Headline News
Go Back

New credit card process aims to cut fraud

By Carolyn B. Edwards BCC Staff Writer

The swipe and sign credit card process is on its way out. Chip readers hope to stymie fraudsters.

Almost half of the world's credit card fraud happens in the US, despite the fact that our country only processes a quarter of all credit card transactions. In an attempt to cut those fraud numbers, a new credit card process is being phased in this month.
New credit cards will be embedded with a microchip containing security data and will do away with the old swipe and sign process we have all become accustomed to over the years.
According to Wall Street Journal's Tom Gara, recent "large scale theft of credit card data from retailers including Target and Neiman Marcus brought the issue [of fraud] more mainstream attention." Retailers claim the new microchip process will make such hacking attacks "much more difficult to pull off."
While much of the rest of the world switched to the chip and PIN cards years ago, the US has been behind the curve in making the change. A spokesman for MasterCard said one reason for that is because initially, fraud rates were much higher in other countries. As the new process went into use, fraudsters moved to the US.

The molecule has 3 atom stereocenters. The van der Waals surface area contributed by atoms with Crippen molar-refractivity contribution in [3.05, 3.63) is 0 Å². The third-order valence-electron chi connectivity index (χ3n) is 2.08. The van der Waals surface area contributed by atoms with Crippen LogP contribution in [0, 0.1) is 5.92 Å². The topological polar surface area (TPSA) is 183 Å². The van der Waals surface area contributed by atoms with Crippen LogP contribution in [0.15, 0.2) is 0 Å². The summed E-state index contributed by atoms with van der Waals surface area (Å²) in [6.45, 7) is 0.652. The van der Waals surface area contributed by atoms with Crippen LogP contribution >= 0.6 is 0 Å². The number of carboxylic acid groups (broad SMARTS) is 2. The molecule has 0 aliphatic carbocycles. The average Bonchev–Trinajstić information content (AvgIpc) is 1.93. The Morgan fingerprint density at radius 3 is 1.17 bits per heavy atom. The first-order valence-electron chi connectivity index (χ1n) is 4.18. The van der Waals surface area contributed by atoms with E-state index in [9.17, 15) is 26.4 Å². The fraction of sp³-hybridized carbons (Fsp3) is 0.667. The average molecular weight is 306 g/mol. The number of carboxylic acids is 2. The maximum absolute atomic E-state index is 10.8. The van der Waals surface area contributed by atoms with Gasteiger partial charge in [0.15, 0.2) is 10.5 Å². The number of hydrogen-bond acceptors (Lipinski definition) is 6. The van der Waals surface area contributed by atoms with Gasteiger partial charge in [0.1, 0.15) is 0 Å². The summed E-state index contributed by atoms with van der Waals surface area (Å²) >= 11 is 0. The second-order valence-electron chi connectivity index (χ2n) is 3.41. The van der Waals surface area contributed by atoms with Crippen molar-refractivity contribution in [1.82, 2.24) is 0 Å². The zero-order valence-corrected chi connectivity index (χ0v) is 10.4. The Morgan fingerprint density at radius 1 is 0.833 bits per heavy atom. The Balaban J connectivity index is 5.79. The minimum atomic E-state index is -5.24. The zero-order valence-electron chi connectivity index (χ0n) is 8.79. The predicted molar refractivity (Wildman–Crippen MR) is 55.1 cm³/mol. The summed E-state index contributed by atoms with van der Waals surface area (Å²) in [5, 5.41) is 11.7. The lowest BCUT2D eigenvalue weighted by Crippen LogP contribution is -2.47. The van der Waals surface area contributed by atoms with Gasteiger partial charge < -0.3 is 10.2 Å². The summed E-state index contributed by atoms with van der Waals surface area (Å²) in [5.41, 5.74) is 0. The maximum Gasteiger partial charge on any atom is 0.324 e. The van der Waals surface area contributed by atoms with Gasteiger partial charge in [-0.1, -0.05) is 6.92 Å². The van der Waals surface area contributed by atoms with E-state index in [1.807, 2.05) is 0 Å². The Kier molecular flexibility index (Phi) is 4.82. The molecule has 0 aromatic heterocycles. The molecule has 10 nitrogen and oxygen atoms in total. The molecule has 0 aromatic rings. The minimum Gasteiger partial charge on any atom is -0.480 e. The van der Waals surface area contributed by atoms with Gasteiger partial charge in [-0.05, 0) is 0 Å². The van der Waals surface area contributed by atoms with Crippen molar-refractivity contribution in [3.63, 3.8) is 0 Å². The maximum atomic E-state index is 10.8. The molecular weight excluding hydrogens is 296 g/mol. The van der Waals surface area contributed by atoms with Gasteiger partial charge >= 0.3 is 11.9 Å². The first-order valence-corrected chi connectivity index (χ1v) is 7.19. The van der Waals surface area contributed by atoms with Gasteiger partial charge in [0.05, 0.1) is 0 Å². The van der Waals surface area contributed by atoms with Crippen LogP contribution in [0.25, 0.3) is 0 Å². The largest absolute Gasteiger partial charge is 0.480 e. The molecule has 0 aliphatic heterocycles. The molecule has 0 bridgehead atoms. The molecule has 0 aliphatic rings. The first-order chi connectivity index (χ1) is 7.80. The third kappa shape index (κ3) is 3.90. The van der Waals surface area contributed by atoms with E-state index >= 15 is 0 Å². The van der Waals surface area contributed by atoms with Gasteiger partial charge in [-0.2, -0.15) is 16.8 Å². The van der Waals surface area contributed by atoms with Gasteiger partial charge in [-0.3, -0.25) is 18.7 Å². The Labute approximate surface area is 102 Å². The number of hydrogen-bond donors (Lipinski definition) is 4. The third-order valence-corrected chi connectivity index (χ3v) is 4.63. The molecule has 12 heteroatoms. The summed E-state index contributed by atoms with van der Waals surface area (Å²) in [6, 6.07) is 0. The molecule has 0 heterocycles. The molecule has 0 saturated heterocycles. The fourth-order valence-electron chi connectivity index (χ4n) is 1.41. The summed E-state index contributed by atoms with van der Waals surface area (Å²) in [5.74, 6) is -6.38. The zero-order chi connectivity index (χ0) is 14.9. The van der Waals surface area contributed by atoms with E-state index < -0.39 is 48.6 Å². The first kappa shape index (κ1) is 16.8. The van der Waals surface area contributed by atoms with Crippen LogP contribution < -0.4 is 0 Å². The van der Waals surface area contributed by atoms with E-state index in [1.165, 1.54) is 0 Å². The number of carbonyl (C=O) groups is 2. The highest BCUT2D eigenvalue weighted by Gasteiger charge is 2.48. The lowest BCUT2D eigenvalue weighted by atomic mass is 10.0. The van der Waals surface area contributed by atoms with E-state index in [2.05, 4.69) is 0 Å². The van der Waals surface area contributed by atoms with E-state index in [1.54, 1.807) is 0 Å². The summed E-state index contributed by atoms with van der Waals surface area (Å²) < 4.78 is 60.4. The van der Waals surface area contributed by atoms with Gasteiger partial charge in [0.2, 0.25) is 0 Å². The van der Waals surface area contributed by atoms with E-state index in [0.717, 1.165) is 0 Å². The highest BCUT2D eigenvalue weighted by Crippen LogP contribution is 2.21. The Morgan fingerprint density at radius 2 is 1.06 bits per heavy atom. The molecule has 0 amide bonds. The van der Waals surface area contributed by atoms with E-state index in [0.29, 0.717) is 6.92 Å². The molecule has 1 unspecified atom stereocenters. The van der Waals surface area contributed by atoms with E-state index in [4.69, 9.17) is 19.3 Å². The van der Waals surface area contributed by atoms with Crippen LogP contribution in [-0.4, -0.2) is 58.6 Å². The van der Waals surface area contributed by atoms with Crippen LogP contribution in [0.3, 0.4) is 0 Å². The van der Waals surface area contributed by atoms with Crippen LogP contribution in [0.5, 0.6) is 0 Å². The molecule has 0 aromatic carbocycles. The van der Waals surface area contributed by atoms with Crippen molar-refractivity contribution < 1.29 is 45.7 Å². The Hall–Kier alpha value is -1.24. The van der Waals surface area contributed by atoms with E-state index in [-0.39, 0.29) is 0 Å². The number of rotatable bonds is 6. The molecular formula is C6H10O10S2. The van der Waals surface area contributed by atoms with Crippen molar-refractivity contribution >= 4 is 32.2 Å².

The big card companies, like MasterCard and Visa expect to make the switch in October. Part of that timeline involves something called the "liability shift."
MasterCard explained liability shift as follows: "Whenever card fraud happens, we need to determine who is liable for the costs. When the liability shift happens, what will change is that if there is an incidence of card fraud, whichever party has the lesser technology will bear the liability.
"So if a merchant is still using the old system, they can still run a transaction with a swipe and a signature. But they will be liable for any fraudulent transactions if the customer has a chip card. And the same goes the other way - if the merchant has a new terminal, but the bank hasn't issued a chip and PIN card to the customer, the bank would be liable."
According to Gara, "as banks issue consumers their new cards, they will get information explaining the system and all the benefits, and obviously how to use it."
The new standard of security will eventually be extended to contactless payments, where you tap the card against a reader, tags on phones for mobile payments, or a key ring fob.
Some Bandera businesses, like China Bowl restaurant and the Bandera County Courier, have already installed the new chip readers.